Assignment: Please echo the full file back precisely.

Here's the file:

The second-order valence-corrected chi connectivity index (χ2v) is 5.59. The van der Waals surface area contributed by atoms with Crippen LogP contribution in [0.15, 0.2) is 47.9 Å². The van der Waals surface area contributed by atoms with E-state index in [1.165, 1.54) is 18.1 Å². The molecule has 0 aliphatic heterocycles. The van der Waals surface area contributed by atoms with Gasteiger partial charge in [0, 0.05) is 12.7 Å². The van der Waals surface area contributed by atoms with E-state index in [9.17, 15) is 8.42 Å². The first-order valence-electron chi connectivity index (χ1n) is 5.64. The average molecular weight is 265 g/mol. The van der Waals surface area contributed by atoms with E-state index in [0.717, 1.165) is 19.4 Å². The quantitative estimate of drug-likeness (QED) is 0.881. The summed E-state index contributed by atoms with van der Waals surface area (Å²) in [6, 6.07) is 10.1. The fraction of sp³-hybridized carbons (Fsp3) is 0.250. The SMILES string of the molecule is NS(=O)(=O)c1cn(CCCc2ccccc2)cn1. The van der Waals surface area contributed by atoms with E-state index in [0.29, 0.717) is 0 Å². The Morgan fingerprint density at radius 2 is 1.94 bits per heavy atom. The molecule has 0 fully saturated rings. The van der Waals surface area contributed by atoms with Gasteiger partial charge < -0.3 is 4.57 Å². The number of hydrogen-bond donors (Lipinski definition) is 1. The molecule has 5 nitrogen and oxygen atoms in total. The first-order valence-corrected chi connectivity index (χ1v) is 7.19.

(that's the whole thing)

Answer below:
The second-order valence-corrected chi connectivity index (χ2v) is 5.59. The van der Waals surface area contributed by atoms with Crippen LogP contribution in [0.15, 0.2) is 47.9 Å². The van der Waals surface area contributed by atoms with E-state index in [1.165, 1.54) is 18.1 Å². The molecule has 0 aliphatic heterocycles. The van der Waals surface area contributed by atoms with Gasteiger partial charge in [0, 0.05) is 12.7 Å². The van der Waals surface area contributed by atoms with E-state index in [9.17, 15) is 8.42 Å². The first-order valence-electron chi connectivity index (χ1n) is 5.64. The average molecular weight is 265 g/mol. The van der Waals surface area contributed by atoms with E-state index in [0.717, 1.165) is 19.4 Å². The quantitative estimate of drug-likeness (QED) is 0.881. The summed E-state index contributed by atoms with van der Waals surface area (Å²) in [6, 6.07) is 10.1. The fraction of sp³-hybridized carbons (Fsp3) is 0.250. The SMILES string of the molecule is NS(=O)(=O)c1cn(CCCc2ccccc2)cn1. The van der Waals surface area contributed by atoms with E-state index in [0.29, 0.717) is 0 Å². The Morgan fingerprint density at radius 2 is 1.94 bits per heavy atom. The molecule has 0 fully saturated rings. The van der Waals surface area contributed by atoms with Gasteiger partial charge < -0.3 is 4.57 Å². The number of hydrogen-bond donors (Lipinski definition) is 1. The molecule has 5 nitrogen and oxygen atoms in total. The first-order valence-corrected chi connectivity index (χ1v) is 7.19.